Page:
Background: Even though ulcerative colitis (UC) frequently affects young women in reproductive age, it is rare to observe its first presentation during pregnancy. The aim of this study was to assess the characteristics and natural history of UC in patients who had their first presentation during pregnancy or puerperium.
Methods: We performed a retrospective unicentre case-control study, with inclusion of UC patients whose diagnosis was made during pregnancy or in the post-partum period. We used 44 women whose diagnosis was made during reproductive age but without any relationship to pregnancy as a control group (mean age at diagnosis 28±6.6 years). Demographic, clinical and treatment data was collected through access to electronical medical records. Statistical analysis was performed with SPSS® 20.0.
Results: We included as cases 9 women with a mean age at diagnosis of 28±4.7 years (range: 16.7–37.2 years). Concerning extension according to Montreal classification, 1 patient (11.1%) had proctitis, 2 patients (22.2%) distal colitis and 6 patients (66.7%) extensive colitis. Three cases occurred in former smokers but in only 2 the cessation of smoking occurred in the months previous to diagnosis.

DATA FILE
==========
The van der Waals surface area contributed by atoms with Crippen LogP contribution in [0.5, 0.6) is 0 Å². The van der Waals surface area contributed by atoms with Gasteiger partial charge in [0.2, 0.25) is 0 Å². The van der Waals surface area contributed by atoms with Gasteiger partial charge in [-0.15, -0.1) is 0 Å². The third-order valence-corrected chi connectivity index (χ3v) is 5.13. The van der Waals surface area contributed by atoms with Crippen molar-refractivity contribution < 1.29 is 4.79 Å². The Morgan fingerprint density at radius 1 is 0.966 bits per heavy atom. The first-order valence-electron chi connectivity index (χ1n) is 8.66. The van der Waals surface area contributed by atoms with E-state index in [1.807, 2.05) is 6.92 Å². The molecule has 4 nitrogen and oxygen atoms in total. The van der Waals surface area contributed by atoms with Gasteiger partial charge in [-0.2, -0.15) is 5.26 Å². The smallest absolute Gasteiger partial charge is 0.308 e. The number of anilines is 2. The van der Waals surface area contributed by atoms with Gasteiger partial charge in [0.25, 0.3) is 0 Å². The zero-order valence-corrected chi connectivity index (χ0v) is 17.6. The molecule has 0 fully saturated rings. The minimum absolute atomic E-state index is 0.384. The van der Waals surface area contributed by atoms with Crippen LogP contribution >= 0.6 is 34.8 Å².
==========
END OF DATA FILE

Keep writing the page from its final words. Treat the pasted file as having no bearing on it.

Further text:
There was a statistically significant difference regarding smoking status between cases and controls (smokers/former smokers: 50% in cases vs 11.9% in controls; p=0.05). Even though the differences weren't statistically significant, we observed a greater proportion of extensive colitis in cases comparatively to controls [66.7% vs 36.4%, p=non-significant (NS)]. Cases also had a greater need of corticosteroids at diagnosis, even after adjustment for confounding variables (OR 6.3; IC95% 1.1–35.9; p=0.04), which may indicate a greater severity of the disease at presentation. However, we found no differences between cases and controls in the need of corticosteroids (77.8% vs 50%, p=NS), immunomodulators (11.1% vs 15.9%, p=NS) or biologic treatment (22.2% vs 11.4%, p=NS) during follow up.
Conclusions: Smoking status, namely smoking cessation, appears to have a relationship with the risk of presentation of UC during pregnancy or puerperium, which is in agreement with the known relationship of tobacco and UC described in the literature. Even though the presentation of the disease in this period appears to be more severe, this doesn't seem to affect its natural history, as represented by the need of a more aggressive treatment.